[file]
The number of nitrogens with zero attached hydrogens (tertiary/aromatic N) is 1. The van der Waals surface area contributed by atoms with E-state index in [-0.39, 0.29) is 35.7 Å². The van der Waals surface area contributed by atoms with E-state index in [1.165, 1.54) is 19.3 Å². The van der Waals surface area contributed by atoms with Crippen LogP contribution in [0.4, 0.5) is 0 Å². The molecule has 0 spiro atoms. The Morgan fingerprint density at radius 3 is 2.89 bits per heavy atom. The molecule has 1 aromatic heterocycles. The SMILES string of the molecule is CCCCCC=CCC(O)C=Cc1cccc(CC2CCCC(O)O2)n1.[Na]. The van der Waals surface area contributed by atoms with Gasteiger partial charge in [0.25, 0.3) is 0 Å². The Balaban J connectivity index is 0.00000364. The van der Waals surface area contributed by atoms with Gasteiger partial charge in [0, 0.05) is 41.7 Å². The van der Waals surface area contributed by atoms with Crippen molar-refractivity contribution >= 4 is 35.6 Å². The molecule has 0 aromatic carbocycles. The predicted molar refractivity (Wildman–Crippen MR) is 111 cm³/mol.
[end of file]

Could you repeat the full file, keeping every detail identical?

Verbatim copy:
The number of nitrogens with zero attached hydrogens (tertiary/aromatic N) is 1. The van der Waals surface area contributed by atoms with E-state index in [-0.39, 0.29) is 35.7 Å². The van der Waals surface area contributed by atoms with E-state index in [1.165, 1.54) is 19.3 Å². The van der Waals surface area contributed by atoms with Crippen LogP contribution in [0.4, 0.5) is 0 Å². The molecule has 0 spiro atoms. The Morgan fingerprint density at radius 3 is 2.89 bits per heavy atom. The molecule has 1 aromatic heterocycles. The SMILES string of the molecule is CCCCCC=CCC(O)C=Cc1cccc(CC2CCCC(O)O2)n1.[Na]. The van der Waals surface area contributed by atoms with Gasteiger partial charge in [0.25, 0.3) is 0 Å². The Balaban J connectivity index is 0.00000364. The van der Waals surface area contributed by atoms with Gasteiger partial charge in [0, 0.05) is 41.7 Å². The van der Waals surface area contributed by atoms with Crippen molar-refractivity contribution >= 4 is 35.6 Å². The molecule has 0 aromatic carbocycles. The predicted molar refractivity (Wildman–Crippen MR) is 111 cm³/mol.